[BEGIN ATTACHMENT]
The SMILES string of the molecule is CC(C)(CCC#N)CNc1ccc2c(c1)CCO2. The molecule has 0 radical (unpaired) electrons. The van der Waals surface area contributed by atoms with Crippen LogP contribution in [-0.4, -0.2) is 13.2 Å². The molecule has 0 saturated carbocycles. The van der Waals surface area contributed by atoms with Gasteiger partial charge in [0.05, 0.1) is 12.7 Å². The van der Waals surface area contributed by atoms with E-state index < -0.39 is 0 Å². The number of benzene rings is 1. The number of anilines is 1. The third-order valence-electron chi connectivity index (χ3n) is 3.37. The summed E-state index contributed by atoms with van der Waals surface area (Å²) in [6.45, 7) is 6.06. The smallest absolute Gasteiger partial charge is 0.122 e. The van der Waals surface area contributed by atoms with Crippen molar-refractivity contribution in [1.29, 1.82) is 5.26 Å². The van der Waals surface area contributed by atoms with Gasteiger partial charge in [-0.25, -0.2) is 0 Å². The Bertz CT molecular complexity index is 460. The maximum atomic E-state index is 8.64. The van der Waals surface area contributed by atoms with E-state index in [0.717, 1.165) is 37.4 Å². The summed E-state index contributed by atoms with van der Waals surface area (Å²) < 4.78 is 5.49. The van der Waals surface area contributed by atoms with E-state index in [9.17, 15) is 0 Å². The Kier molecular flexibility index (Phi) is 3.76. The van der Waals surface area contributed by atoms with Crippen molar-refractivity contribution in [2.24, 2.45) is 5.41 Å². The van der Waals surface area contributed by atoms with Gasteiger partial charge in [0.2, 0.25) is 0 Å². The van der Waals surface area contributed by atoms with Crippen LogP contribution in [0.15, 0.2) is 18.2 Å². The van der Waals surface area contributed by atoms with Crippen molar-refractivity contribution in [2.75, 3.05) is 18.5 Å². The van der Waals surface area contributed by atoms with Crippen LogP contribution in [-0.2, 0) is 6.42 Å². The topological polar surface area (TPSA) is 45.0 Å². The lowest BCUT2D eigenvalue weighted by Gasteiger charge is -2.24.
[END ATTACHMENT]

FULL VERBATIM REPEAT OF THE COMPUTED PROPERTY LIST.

The SMILES string of the molecule is CC(C)(CCC#N)CNc1ccc2c(c1)CCO2. The molecule has 0 radical (unpaired) electrons. The van der Waals surface area contributed by atoms with Crippen LogP contribution in [-0.4, -0.2) is 13.2 Å². The molecule has 0 saturated carbocycles. The van der Waals surface area contributed by atoms with Gasteiger partial charge in [0.05, 0.1) is 12.7 Å². The van der Waals surface area contributed by atoms with E-state index < -0.39 is 0 Å². The number of benzene rings is 1. The number of anilines is 1. The third-order valence-electron chi connectivity index (χ3n) is 3.37. The summed E-state index contributed by atoms with van der Waals surface area (Å²) in [6.45, 7) is 6.06. The smallest absolute Gasteiger partial charge is 0.122 e. The van der Waals surface area contributed by atoms with Crippen molar-refractivity contribution in [1.29, 1.82) is 5.26 Å². The van der Waals surface area contributed by atoms with Gasteiger partial charge in [-0.25, -0.2) is 0 Å². The Bertz CT molecular complexity index is 460. The maximum atomic E-state index is 8.64. The van der Waals surface area contributed by atoms with E-state index in [0.717, 1.165) is 37.4 Å². The summed E-state index contributed by atoms with van der Waals surface area (Å²) < 4.78 is 5.49. The van der Waals surface area contributed by atoms with E-state index in [9.17, 15) is 0 Å². The Kier molecular flexibility index (Phi) is 3.76. The van der Waals surface area contributed by atoms with Crippen molar-refractivity contribution in [2.24, 2.45) is 5.41 Å². The van der Waals surface area contributed by atoms with Gasteiger partial charge in [0.2, 0.25) is 0 Å². The van der Waals surface area contributed by atoms with Crippen LogP contribution in [0.15, 0.2) is 18.2 Å². The van der Waals surface area contributed by atoms with Crippen molar-refractivity contribution in [2.75, 3.05) is 18.5 Å². The van der Waals surface area contributed by atoms with Crippen LogP contribution in [-0.2, 0) is 6.42 Å². The topological polar surface area (TPSA) is 45.0 Å². The lowest BCUT2D eigenvalue weighted by Gasteiger charge is -2.24.